Johnson City is a city in Blanco County, United States. The population was 1,656 at the 2010 census, it is the county seat of Blanco County. Johnson City was the hometown of President Lyndon Johnson and was founded by James Polk Johnson, nephew of Samuel Ealy Johnson, Sr. and uncle to President Johnson. James Polk Johnson donated a 320-acre site on the Pedernales River for the founding of the town in 1879; the county seat of Blanco County was moved to Johnson City in 1890. Johnson City is located in central Blanco County at 30°16′35″N 98°24′29″W, about 1 mile south of the Pedernales River. U. S. Routes 281 and 290 join near the center of town; the two highways run south out of town together. According to the United States Census Bureau, Johnson City has a total area of 1.7 square miles, all land. Johnson City experiences a humid subtropical climate, with hot summers and a comfortable winter. Temperatures range from 82 °F or 27.8 °C in the summer to 47 8.3 °C during winter. As of the census of 2000, there were 1,191 people, 442 households, 317 families residing in the city.
The population density was 891.7 people per square mile. There were 490 housing units at an average density of 366.9 per square mile. The racial makeup of the city was 89.67% White, 0.84% Native American, 0.17% Asian, 8.23% from other races, 1.09% from two or more races. Hispanic or Latino of any race were 20.57% of the population. There were 442 households out of which 36.9% had children under the age of 18 living with them, 56.6% were married couples living together, 11.3% had a female householder with no husband present, 28.1% were non-families. 24.0% of all households were made up of individuals and 12.7% had someone living alone, 65 years of age or older. The average household size was 2.57 and the average family size was 3.07. In the city, the population was spread out with 28.0% under the age of 18, 6.5% from 18 to 24, 27.3% from 25 to 44, 21.2% from 45 to 64, 17.1% who were 65 years of age or older. The median age was 37 years. For every 100 females, there were 88.2 males. For every 100 females age 18 and over, there were 84.5 males.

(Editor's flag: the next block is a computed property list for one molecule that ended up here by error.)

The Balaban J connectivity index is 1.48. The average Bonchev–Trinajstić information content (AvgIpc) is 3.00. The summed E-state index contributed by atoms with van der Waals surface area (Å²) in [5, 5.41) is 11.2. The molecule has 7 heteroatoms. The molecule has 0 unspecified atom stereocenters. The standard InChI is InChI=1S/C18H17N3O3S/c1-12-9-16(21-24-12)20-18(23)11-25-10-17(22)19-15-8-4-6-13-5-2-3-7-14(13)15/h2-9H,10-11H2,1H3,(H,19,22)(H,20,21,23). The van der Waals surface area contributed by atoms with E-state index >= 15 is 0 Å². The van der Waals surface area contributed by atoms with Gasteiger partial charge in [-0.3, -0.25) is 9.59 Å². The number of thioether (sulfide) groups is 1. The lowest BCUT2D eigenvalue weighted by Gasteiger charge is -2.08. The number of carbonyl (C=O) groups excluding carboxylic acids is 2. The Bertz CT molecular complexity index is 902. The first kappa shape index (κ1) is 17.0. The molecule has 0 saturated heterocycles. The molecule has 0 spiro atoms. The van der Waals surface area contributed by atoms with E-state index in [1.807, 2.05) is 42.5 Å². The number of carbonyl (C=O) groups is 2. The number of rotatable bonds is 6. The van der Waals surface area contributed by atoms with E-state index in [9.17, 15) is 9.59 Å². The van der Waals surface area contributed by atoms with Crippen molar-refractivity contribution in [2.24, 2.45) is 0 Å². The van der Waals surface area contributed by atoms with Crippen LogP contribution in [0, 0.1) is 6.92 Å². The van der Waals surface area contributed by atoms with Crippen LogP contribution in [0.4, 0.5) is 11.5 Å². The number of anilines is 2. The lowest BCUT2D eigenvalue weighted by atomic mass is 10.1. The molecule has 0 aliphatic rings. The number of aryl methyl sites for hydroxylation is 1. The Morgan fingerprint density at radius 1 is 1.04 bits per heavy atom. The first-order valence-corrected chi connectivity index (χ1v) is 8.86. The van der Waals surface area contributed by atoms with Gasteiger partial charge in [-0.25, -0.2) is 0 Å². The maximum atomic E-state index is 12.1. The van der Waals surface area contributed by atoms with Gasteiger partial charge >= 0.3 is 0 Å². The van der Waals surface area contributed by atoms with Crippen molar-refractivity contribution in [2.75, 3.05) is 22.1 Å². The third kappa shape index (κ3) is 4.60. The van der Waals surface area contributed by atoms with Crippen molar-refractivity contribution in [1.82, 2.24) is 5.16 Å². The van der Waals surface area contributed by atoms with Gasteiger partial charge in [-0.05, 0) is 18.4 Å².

The median income for a household in the city was $34,148, the median income for a family was $39,375. Males had a median income of $30,529 versus $21,607 for females; the per capita income for the city was $14,977. About 9.2% of families and 12.5% of the population were below the poverty line, including 17.8% of those under age 18 and 11.8% of those age 65 or over. The Lyndon B. Johnson National Historical Park, operated by the National Park Service, is 12 miles west of Johnson City. Johnson City is served by the Johnson City Independent School District; the district has middle school and high school. Students attend Lyndon B. Johnson High School; the Johnson City Record Courier is a weekly newspaper published in Johnson City. It was established in 1883. KFAN-FM/107.9 is licensed to serve Johnson City. City of Johnson City official website Johnson City Chamber of Commerce Johnson City Record Courier Johnson City from the Handbook of Texas Online Lyndon B. Johnson National Historical Park Johnson City Independent School District City-Data.com